These contracts, including the one signed by Kovalchuk, feature a largely front-loaded structure whereby the player is paid a hefty sum in the first few years of the contract and by the end of the contract – usually when the player is over 40 years old – paying the player near the league minimum.  While the number teams pay against the cap is calculated as an average amount over the entire length of the contract, this structure provides a few benefits to teams looking to protect themselves in the future.

First off, by extending the length of the contract, teams are able to lower the cap hit attached to the player even though they will likely actually be paying them more than the cap number.  This allows teams to spend more money on other players and build an all-round better team.  Secondly, this structure allows teams to buy out these players at the end of their contracts at minimal cost to the team.  The cost for a team to buy a player out is a percentage of the remaining salary to be paid to the player.  Therefore, a player who is only owed $2 million is much cheaper to buy out than a player owed $20 million.

The key to this situation lies in the fact that Kovalchuk’s contract will make him the highest paid player in the league from 2012-2017.  At the peak of that period—during the 2016-2017 season—he will make almost $2 million more than any other NHL player.  With Kovalchuk’s original 17 year contract, that number would likely have been higher.

This fact directly contradicts Bettman’s approach to promoting and popularizing the league.  Since the end of the lockout, Bettman has set his stock by two players: Sidney Crosby and Alexander Ovechkin.  They feature in most NHL promotional materials and, as some would argue, get treated differently by referees and league disciplinarians.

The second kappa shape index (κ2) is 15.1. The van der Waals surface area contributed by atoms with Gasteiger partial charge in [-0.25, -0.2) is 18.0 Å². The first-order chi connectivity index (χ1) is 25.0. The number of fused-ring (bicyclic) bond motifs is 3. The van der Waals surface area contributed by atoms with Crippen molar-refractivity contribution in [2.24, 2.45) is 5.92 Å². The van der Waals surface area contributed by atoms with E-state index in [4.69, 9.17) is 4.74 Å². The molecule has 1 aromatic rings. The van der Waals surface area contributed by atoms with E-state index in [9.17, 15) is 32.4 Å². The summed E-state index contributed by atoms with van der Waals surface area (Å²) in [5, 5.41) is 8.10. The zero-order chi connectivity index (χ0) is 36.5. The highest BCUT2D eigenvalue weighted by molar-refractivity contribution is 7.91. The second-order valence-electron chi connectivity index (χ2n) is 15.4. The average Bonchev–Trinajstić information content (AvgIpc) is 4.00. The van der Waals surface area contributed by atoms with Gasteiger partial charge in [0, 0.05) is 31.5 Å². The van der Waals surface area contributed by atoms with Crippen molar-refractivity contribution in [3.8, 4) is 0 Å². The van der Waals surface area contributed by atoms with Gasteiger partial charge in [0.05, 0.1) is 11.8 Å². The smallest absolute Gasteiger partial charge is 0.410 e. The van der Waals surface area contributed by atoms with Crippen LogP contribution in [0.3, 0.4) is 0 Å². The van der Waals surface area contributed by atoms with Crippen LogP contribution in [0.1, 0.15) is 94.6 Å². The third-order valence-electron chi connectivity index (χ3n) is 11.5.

It would make sense then that when these players are in their prime years—25-30 years old—between 2012 and 2017 that they be the highest paid players in the league.  For it to be otherwise would say that there are other players who are more valuable, which can be translated to mean better.

The NFL understands this principle, which is why quarterbacks are the highest paid players, and Tom Brady and Peyton Manning the richest among quarterbacks.

Kovalchuk’s contract represents a threat to Bettman’s stable order and this is why I blame Bettman and the league for Kovalchuk and the Devils’ slow start to the season.  Without this threat, Bettman wouldn’t have the motivation to void Kovalchuk’s contract, since he didn’t void similar contracts in the past.

Without Bettman’s antics, we would have seen a vastly different Ilya Kovalchuk and New Jersey Devils to start the season.

**All player salaries and contract information courtesy of http://www.capgeek.com.**

Advertisements

Leave a Reply

Fill in your details below or click an icon to log in:

WordPress.com Logo

You are commenting using your WordPress.com account. Log Out / Change )

Twitter picture

You are commenting using your Twitter account. Log Out / Change )

Facebook photo

You are commenting using your Facebook account. Log Out / Change )

Google+ photo

You are commenting using your Google+ account. Log Out / Change )

Connecting to %s